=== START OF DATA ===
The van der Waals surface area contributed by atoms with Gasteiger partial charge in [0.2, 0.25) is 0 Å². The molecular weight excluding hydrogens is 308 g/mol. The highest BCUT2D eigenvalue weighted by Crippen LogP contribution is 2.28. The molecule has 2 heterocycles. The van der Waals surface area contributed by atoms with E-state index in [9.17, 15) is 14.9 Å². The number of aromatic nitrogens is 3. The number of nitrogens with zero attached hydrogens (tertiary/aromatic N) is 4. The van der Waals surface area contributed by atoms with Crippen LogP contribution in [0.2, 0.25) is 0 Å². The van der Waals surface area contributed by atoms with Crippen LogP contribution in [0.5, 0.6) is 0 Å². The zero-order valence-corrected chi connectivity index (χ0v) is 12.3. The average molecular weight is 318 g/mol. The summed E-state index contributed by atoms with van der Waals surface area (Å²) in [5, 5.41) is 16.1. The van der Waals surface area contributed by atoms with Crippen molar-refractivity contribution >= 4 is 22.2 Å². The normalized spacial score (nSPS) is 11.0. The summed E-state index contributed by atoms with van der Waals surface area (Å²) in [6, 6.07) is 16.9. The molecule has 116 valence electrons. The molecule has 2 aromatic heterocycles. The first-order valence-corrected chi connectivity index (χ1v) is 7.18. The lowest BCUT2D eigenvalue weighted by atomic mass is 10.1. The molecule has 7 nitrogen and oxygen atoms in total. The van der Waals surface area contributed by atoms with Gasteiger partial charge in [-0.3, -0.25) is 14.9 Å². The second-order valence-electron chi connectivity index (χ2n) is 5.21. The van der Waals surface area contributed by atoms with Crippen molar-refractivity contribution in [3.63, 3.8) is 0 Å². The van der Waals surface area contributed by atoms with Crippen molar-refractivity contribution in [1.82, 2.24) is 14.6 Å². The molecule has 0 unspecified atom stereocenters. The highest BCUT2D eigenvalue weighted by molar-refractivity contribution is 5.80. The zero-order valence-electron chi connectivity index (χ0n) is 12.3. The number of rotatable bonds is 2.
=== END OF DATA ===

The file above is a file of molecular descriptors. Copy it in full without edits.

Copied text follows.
The van der Waals surface area contributed by atoms with Gasteiger partial charge in [0.2, 0.25) is 0 Å². The molecular weight excluding hydrogens is 308 g/mol. The highest BCUT2D eigenvalue weighted by Crippen LogP contribution is 2.28. The molecule has 2 heterocycles. The van der Waals surface area contributed by atoms with E-state index in [9.17, 15) is 14.9 Å². The number of aromatic nitrogens is 3. The number of nitrogens with zero attached hydrogens (tertiary/aromatic N) is 4. The van der Waals surface area contributed by atoms with Crippen LogP contribution in [0.2, 0.25) is 0 Å². The van der Waals surface area contributed by atoms with Crippen LogP contribution in [0.5, 0.6) is 0 Å². The zero-order valence-corrected chi connectivity index (χ0v) is 12.3. The average molecular weight is 318 g/mol. The summed E-state index contributed by atoms with van der Waals surface area (Å²) in [5, 5.41) is 16.1. The van der Waals surface area contributed by atoms with Crippen molar-refractivity contribution >= 4 is 22.2 Å². The normalized spacial score (nSPS) is 11.0. The summed E-state index contributed by atoms with van der Waals surface area (Å²) in [6, 6.07) is 16.9. The molecule has 116 valence electrons. The molecule has 2 aromatic heterocycles. The first-order valence-corrected chi connectivity index (χ1v) is 7.18. The lowest BCUT2D eigenvalue weighted by atomic mass is 10.1. The molecule has 7 nitrogen and oxygen atoms in total. The van der Waals surface area contributed by atoms with Gasteiger partial charge in [-0.3, -0.25) is 14.9 Å². The second-order valence-electron chi connectivity index (χ2n) is 5.21. The van der Waals surface area contributed by atoms with Crippen molar-refractivity contribution in [3.63, 3.8) is 0 Å². The van der Waals surface area contributed by atoms with Crippen molar-refractivity contribution in [1.82, 2.24) is 14.6 Å². The molecule has 0 unspecified atom stereocenters. The highest BCUT2D eigenvalue weighted by molar-refractivity contribution is 5.80. The zero-order valence-electron chi connectivity index (χ0n) is 12.3. The number of rotatable bonds is 2.